In the case of campers on the hunt for extreme adventure, they can try taking along their RVs and cruise along the famed Dalton Highway, a long stretch of road that offers scenic views of the Alaskan Highway and is actually intended for adventure-seeking tourists. Or they can opt to park their RVs and take a leisurely walk along the many Fairbanks national parks, including the theme-based Pioneer Park where several ancient buildings like the Episcopal Church and the house of famous Alaskan judge James Wickersham have been relocated to serve as popular tourist attractions.

Fairbanks also happens to be the second biggest Alaskan city and is the official residence of the University of Alaska. This is actually a good alternative site that outdoor enthusiasts should try visiting because it houses the Georgeson Botanical Gardens and the Robert G. White Large Animal Research Station, two centers that feature unique and rare Alaskan flora and fauna.


Homer is easily the ultimate outdoor adventure paradise in Alaska simply because it offers numerous opportunities for sports like the extreme kayaking and canoeing in addition to the simpler forms like fishing, boating, and bird-watching. The latter should prove to be quite engaging for most campers as they can easily park their RVs and watch in trance-like awe as hundreds of migratory shorebirds make a stop-over at nearby Kachemak Bay and feed along the mud flats and the rocky outcroppings found at the bay to nourish their body and sustain them as they head north. The annual event has even spawned the so-called Shorebird Festival, where designated spotters keep watch for rare bird species.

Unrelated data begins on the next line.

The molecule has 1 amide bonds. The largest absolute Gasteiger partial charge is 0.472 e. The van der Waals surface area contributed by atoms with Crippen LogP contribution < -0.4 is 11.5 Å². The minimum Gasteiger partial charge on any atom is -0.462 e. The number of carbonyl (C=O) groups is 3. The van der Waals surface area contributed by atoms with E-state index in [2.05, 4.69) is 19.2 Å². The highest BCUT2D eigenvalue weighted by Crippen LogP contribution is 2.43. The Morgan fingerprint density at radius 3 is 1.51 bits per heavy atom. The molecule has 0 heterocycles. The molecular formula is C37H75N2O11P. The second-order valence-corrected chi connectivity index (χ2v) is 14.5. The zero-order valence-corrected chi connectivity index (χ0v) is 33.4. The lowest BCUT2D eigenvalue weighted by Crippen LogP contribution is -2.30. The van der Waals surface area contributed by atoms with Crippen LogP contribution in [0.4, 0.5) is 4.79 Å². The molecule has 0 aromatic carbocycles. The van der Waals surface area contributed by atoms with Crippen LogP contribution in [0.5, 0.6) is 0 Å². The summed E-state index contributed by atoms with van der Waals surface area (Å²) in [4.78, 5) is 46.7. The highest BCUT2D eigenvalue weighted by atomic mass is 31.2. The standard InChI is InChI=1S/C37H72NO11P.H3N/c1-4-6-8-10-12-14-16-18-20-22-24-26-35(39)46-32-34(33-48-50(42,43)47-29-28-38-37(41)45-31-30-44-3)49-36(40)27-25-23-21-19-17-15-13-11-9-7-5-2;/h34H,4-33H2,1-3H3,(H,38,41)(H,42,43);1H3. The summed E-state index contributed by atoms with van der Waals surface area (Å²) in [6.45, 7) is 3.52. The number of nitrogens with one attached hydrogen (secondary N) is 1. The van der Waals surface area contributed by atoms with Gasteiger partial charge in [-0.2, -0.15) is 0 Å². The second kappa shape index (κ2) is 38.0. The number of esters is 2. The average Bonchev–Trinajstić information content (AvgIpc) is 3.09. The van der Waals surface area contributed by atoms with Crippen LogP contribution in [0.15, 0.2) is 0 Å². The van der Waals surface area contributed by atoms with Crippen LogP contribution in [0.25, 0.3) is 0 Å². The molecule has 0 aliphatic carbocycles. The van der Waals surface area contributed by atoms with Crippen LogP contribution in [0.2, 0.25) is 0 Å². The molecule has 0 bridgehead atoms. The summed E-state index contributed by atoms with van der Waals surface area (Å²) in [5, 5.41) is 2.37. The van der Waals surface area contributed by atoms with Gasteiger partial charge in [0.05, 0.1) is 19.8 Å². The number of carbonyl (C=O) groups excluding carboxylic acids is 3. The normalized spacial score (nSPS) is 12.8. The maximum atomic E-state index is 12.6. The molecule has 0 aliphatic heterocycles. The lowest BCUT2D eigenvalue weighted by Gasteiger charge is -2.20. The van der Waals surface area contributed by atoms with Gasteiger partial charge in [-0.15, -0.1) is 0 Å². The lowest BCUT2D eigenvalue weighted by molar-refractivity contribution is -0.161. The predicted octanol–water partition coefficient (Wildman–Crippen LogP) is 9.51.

Apart from the birds, Homer is also particularly proud of its fishing attraction. The place has become a convergence point of many anglers from all across the world because its waters feature quite an extensive array of marine life, making this particular outdoor activity one that land-based campers can easily try their hands on.